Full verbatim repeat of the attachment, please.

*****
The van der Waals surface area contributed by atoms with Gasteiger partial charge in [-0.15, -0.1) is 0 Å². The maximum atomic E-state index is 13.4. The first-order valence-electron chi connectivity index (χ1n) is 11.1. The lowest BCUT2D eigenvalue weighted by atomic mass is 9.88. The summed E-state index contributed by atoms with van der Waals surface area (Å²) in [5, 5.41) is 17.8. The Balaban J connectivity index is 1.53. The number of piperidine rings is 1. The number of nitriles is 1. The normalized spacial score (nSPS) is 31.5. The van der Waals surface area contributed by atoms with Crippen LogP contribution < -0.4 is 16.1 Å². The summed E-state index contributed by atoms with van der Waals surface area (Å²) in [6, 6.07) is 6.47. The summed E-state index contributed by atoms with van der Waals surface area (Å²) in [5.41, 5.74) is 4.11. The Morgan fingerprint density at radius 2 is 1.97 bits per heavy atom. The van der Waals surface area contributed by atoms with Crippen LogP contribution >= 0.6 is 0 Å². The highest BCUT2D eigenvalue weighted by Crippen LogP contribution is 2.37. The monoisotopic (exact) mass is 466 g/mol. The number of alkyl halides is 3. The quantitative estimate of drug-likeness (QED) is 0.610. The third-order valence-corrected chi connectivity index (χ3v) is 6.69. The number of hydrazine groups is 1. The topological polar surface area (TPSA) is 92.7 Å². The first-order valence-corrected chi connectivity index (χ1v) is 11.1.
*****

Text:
The van der Waals surface area contributed by atoms with Gasteiger partial charge in [-0.15, -0.1) is 0 Å². The maximum atomic E-state index is 13.4. The first-order valence-electron chi connectivity index (χ1n) is 11.1. The lowest BCUT2D eigenvalue weighted by atomic mass is 9.88. The summed E-state index contributed by atoms with van der Waals surface area (Å²) in [5, 5.41) is 17.8. The Balaban J connectivity index is 1.53. The number of piperidine rings is 1. The number of nitriles is 1. The normalized spacial score (nSPS) is 31.5. The van der Waals surface area contributed by atoms with Crippen LogP contribution < -0.4 is 16.1 Å². The summed E-state index contributed by atoms with van der Waals surface area (Å²) in [6, 6.07) is 6.47. The summed E-state index contributed by atoms with van der Waals surface area (Å²) in [5.41, 5.74) is 4.11. The Morgan fingerprint density at radius 2 is 1.97 bits per heavy atom. The van der Waals surface area contributed by atoms with Crippen LogP contribution >= 0.6 is 0 Å². The highest BCUT2D eigenvalue weighted by Crippen LogP contribution is 2.37. The monoisotopic (exact) mass is 466 g/mol. The number of alkyl halides is 3. The quantitative estimate of drug-likeness (QED) is 0.610. The third-order valence-corrected chi connectivity index (χ3v) is 6.69. The number of hydrazine groups is 1. The topological polar surface area (TPSA) is 92.7 Å². The first-order valence-corrected chi connectivity index (χ1v) is 11.1.